Over the last year or two, a growing number of motorists, including many formerly diehard petrol and diesel users, have come to realise the benefits of switching to an electric car. EVs, whether you like them or not, are the future of motoring, and as a result of that development the queues for a test drive at local EV dealers are getting longer and longer.
So, once you’ve accepted the inevitable and booked your first test drive, what can you look forward to? For the majority of first-time EV users, the use of regenerative braking comes as a major shock to the system. Drivers can get used to the smoother drive and the relative silence, but that braking system seems at first to be an insurmountable obstacle.
A change for the so much better
It’s perhaps not so surprising. In the past, you merely pressed the brake pedal, the brakes did their work and the car slowed down accordingly. It was a simple process. It basically worked in exactly the same way for generations. Nobody questioned it. Nobody worried about it. So why did they change it? The answer, intriguingly, lies in simple physics.
Traditional hydraulic braking used friction to bring the car to a halt. Hydraulic fluid pressed brake pads against the wheel and that friction then slowed the vehicle down. In these energy-conscious days, however, it’s important to realise that the energy itself was effectively wasted. Harnessing that energy before it evaporates and re-using it again is an opportunity that’s too good to pass up.
Electric vehicles use batteries to run a motor, of course. When a car brakes, however, the energy that’s used can then be sourced back to the battery via the regenerative braking system. While the car is braking, the motor turns into a powerful and highly effective generator, topping up the battery levels while the driver is seemingly unaware of the whole process.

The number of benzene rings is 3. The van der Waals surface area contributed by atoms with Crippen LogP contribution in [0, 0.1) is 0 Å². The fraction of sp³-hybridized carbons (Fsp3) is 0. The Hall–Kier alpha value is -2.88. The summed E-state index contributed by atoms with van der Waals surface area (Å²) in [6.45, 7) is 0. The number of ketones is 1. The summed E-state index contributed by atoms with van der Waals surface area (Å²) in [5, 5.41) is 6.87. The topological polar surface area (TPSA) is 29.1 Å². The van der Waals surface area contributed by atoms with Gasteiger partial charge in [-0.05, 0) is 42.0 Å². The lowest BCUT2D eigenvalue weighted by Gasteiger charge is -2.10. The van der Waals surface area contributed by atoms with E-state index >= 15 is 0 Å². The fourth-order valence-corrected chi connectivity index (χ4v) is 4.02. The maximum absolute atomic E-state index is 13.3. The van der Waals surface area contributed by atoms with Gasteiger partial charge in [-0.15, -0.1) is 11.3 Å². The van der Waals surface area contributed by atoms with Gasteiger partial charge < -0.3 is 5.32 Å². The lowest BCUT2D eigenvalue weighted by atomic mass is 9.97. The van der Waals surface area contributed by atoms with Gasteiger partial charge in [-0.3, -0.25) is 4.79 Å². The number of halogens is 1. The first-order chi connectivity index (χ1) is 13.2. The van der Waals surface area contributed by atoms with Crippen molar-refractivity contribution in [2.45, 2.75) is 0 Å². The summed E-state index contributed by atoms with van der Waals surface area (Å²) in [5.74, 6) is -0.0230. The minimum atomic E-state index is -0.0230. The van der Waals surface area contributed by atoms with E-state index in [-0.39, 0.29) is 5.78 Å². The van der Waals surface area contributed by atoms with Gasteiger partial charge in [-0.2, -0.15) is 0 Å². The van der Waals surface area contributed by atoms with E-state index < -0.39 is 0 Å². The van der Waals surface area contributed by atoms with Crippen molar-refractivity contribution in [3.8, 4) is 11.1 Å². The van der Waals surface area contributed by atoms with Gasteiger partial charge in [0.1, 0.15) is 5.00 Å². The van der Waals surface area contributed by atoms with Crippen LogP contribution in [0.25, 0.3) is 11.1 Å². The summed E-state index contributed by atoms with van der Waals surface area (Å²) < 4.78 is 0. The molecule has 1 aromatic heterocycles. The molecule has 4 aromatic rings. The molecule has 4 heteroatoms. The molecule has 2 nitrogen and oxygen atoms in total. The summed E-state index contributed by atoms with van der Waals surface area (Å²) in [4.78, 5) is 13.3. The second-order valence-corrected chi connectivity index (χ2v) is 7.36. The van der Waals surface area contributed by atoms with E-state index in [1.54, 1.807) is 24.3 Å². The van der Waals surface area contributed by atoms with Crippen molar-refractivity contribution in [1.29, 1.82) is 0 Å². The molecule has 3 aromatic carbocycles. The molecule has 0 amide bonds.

Extending battery life is the key
When electric vehicles were first discussed in relation to mass consumption, battery life was understandably seen as the number one sticking point. If a car can only travel for thirty miles, for example, what use would it be to the average motorist? To that end, extending effective battery capacity was the number one priority for a number of R&D departments in the industry. And as a result of that research, the future of our filling stations is now a matter of some uncertainty.
The developers have managed to extend battery life beyond all recognition in recent years, making EV ownership a very achievable reality for millions of people both now and in the immediate future. Governments around the world have swiftly changed their EV targets of late, buoyed by the success of battery longevity initiatives. There have been several reasons for this success, and regenerative braking is rightly seen as one of the more important among them.
It’s worth noting, however, especially as you get used to the way the brake pedal works so differently now, that regenerative braking is actually nothing new. It’s been used in trains and trolley cars for many years. Adapting it for use in a domestic car is something special, however. Using the forward motion of an EV and turning it into kinetic energy in order to recharge the battery seems like some form of witchcraft to the uninitiated, of course, but it’s something we’re all going to be getting ever more used to in the next few years.
Enjoy the transition.